With two promotional tie-ins, a fleet of trucks and a six-city press tour on tap, Buena Vista Television is going all-out to shake up a difficult daytime market with the introduction of “The Tony Danza Show.”
Already on board are national tie-ins with advertisers Unilever and restaurant chain The Olive Garden.
“The one thing all the syndicators are dealing with is that it’s getting tougher and tougher to get your message through in a crowded marketplace,” said Sal Sardo, executive VP of marketing, Buena Vista Television. “We have to allow for a little more time to get the message out there and reach the frequency we need. That’s why our campaign started in mid-June, when in years gone by it might have launched in mid-July.”
“The Tony Danza Show” will debut Sept. 13 across the country. Mr. Sardo noted that while having a household name connected with the venture made his job easier, the campaign for the daytime strip was still one of the largest and most comprehensive he has worked on.
“As a marketer, you love getting an assignment like this-we weren’t trying to build a new brand but rather extend an existing one,” he said. “Further, this existing brand had only positive attributes. There was no negative baggage to overcome.”
Still, ghosts of past canceled talk shows from all the studios continue to remind executives of the importance of refining their messages to the finicky daytime audience. For a series such as “Tony Danza,” Buena Vista executives placed three objectives in its marketing plan. The first is to capitalize on the celebrity’s existing attributes. Second, reposition the brand in the consumer’s mind: from actor/entertainer to talk show host. And third, give the daytime audience a good understanding of what the new series will be like.
Keys to that plan will be traditional campaign tools, including national ad buys, local ad buys, press and publicity, national promotions and Disney/ABC synergy. The company will place “Tony Danza” advertising in a number of traditional places such as Lifetime Television, Food Network, People magazine and Parade, and has also tapped resources such as Target, where in-store monitors will promote the show. In addition, Mr. Danza will embark on a five-day, six-city press tour to promote the show.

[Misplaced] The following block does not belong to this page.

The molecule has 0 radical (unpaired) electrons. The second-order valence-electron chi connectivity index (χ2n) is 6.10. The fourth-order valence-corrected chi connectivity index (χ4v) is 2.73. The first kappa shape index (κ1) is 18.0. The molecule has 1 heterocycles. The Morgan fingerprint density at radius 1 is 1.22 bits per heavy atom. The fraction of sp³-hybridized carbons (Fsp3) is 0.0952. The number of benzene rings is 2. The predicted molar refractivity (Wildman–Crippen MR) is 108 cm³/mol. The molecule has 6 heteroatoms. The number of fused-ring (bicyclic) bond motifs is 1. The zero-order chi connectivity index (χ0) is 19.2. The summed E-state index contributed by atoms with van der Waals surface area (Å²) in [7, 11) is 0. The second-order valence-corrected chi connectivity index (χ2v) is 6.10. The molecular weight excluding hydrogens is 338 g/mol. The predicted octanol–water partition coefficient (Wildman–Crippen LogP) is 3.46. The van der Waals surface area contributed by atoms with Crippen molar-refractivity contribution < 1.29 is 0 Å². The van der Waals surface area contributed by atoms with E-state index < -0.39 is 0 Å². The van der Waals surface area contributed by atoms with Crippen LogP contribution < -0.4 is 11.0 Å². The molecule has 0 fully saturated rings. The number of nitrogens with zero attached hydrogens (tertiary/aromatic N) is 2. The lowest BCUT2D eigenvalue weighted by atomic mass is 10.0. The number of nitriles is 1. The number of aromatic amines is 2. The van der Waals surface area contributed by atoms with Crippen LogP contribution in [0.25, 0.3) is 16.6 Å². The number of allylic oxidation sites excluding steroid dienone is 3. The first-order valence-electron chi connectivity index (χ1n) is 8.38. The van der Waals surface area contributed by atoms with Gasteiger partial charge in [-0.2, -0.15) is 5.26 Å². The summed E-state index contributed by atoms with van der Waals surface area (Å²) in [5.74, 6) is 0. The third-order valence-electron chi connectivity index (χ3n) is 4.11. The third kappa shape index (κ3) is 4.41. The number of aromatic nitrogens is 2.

“One of the advantages of being in the daytime talk business for so long with a perennial hit like `Live With Regis and Kelly’ is that we’ve come to know this audience so well,” Mr. Sardo said.
As for the fleet of trucks, Mr Sardo said, “We’ve had an interest in buying big rig truck sides for years, but it’s not very efficient when those trucks are traveling city to city or state to state. We’ve finally found the right company that has the right formula-truck routes that stay within the city and its outlying suburban areas. These are in effect traveling `spectacular’ billboards. The impact is tremendous.”
The Unilever promotion began in June with the All detergent “Small Chef, Big Mess” challenge that searches for messy kid cooks. The promotion will go into 48 million homes,” he said. “If we were to buy that on our own, we wouldn’t be able to afford it.”
With The Olive Garden partnership, the restaurant chain will sponsor Mr. Danza’s weekly cooking segment on the show and feature a Tuscany Sweepstakes, where the prize is a trip to Italy.